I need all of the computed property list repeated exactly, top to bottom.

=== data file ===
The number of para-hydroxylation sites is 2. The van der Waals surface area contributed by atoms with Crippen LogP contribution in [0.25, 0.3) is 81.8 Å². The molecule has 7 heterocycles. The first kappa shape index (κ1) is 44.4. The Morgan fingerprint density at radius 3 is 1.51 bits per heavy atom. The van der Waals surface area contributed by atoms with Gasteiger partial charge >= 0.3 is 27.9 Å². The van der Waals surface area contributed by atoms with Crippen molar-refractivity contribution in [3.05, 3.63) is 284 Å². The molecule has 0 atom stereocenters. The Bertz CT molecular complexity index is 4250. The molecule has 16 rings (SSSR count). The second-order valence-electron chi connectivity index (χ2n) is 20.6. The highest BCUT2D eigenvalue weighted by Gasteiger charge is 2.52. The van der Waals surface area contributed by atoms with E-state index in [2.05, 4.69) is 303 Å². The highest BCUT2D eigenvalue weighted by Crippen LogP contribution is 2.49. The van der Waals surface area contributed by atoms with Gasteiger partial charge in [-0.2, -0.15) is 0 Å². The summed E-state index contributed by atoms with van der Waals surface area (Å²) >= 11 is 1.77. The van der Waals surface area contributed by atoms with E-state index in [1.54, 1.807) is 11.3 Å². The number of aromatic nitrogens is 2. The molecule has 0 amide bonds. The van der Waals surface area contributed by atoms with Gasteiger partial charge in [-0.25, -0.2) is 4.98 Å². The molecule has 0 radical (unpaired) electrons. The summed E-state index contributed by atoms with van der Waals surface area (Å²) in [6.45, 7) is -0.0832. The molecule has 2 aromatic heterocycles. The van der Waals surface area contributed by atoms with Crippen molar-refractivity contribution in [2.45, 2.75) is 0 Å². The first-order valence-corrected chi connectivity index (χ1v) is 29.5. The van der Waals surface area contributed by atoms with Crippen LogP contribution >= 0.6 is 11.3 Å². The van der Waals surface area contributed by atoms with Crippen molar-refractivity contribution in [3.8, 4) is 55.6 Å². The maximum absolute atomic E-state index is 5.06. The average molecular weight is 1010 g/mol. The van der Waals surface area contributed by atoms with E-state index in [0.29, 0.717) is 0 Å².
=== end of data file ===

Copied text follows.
The number of para-hydroxylation sites is 2. The van der Waals surface area contributed by atoms with Crippen LogP contribution in [0.25, 0.3) is 81.8 Å². The molecule has 7 heterocycles. The first kappa shape index (κ1) is 44.4. The Morgan fingerprint density at radius 3 is 1.51 bits per heavy atom. The van der Waals surface area contributed by atoms with Gasteiger partial charge >= 0.3 is 27.9 Å². The van der Waals surface area contributed by atoms with Crippen molar-refractivity contribution in [3.05, 3.63) is 284 Å². The molecule has 0 atom stereocenters. The Bertz CT molecular complexity index is 4250. The molecule has 16 rings (SSSR count). The second-order valence-electron chi connectivity index (χ2n) is 20.6. The highest BCUT2D eigenvalue weighted by Gasteiger charge is 2.52. The van der Waals surface area contributed by atoms with E-state index in [2.05, 4.69) is 303 Å². The highest BCUT2D eigenvalue weighted by Crippen LogP contribution is 2.49. The van der Waals surface area contributed by atoms with Gasteiger partial charge in [-0.2, -0.15) is 0 Å². The summed E-state index contributed by atoms with van der Waals surface area (Å²) >= 11 is 1.77. The van der Waals surface area contributed by atoms with E-state index in [1.54, 1.807) is 11.3 Å². The number of aromatic nitrogens is 2. The molecule has 0 amide bonds. The van der Waals surface area contributed by atoms with Gasteiger partial charge in [-0.25, -0.2) is 4.98 Å². The molecule has 0 radical (unpaired) electrons. The summed E-state index contributed by atoms with van der Waals surface area (Å²) in [6.45, 7) is -0.0832. The molecule has 2 aromatic heterocycles. The van der Waals surface area contributed by atoms with Crippen molar-refractivity contribution in [2.45, 2.75) is 0 Å². The first-order valence-corrected chi connectivity index (χ1v) is 29.5. The van der Waals surface area contributed by atoms with Crippen LogP contribution >= 0.6 is 11.3 Å². The van der Waals surface area contributed by atoms with Crippen molar-refractivity contribution in [3.8, 4) is 55.6 Å². The maximum absolute atomic E-state index is 5.06. The average molecular weight is 1010 g/mol. The van der Waals surface area contributed by atoms with E-state index in [0.29, 0.717) is 0 Å².